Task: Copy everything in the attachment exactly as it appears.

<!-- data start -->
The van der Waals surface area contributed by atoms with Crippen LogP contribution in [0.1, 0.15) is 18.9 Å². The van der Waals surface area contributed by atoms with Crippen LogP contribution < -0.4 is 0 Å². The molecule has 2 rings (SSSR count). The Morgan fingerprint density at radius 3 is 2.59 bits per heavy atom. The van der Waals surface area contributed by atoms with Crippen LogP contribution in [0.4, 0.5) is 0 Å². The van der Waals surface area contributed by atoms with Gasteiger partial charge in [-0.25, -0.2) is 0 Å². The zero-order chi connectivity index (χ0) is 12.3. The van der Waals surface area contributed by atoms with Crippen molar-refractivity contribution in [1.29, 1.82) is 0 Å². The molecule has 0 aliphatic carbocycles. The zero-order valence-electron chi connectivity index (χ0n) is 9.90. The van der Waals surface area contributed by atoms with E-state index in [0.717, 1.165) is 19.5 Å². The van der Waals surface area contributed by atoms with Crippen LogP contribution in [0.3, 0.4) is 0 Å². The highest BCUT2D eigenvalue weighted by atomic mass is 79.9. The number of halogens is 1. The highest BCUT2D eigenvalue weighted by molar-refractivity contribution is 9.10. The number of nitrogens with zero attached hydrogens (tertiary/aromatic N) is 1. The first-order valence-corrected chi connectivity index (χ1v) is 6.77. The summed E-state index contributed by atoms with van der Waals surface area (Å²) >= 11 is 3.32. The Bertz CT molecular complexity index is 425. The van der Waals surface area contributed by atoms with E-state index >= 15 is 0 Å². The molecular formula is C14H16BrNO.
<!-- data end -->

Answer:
The van der Waals surface area contributed by atoms with Crippen LogP contribution in [0.1, 0.15) is 18.9 Å². The van der Waals surface area contributed by atoms with Crippen LogP contribution < -0.4 is 0 Å². The molecule has 2 rings (SSSR count). The Morgan fingerprint density at radius 3 is 2.59 bits per heavy atom. The van der Waals surface area contributed by atoms with Crippen LogP contribution in [0.4, 0.5) is 0 Å². The van der Waals surface area contributed by atoms with Gasteiger partial charge in [-0.25, -0.2) is 0 Å². The zero-order chi connectivity index (χ0) is 12.3. The van der Waals surface area contributed by atoms with Crippen molar-refractivity contribution in [1.29, 1.82) is 0 Å². The molecule has 0 aliphatic carbocycles. The zero-order valence-electron chi connectivity index (χ0n) is 9.90. The van der Waals surface area contributed by atoms with E-state index in [0.717, 1.165) is 19.5 Å². The van der Waals surface area contributed by atoms with Crippen LogP contribution in [0.3, 0.4) is 0 Å². The highest BCUT2D eigenvalue weighted by atomic mass is 79.9. The number of halogens is 1. The highest BCUT2D eigenvalue weighted by molar-refractivity contribution is 9.10. The number of nitrogens with zero attached hydrogens (tertiary/aromatic N) is 1. The first-order valence-corrected chi connectivity index (χ1v) is 6.77. The summed E-state index contributed by atoms with van der Waals surface area (Å²) >= 11 is 3.32. The Bertz CT molecular complexity index is 425. The van der Waals surface area contributed by atoms with E-state index >= 15 is 0 Å². The molecular formula is C14H16BrNO.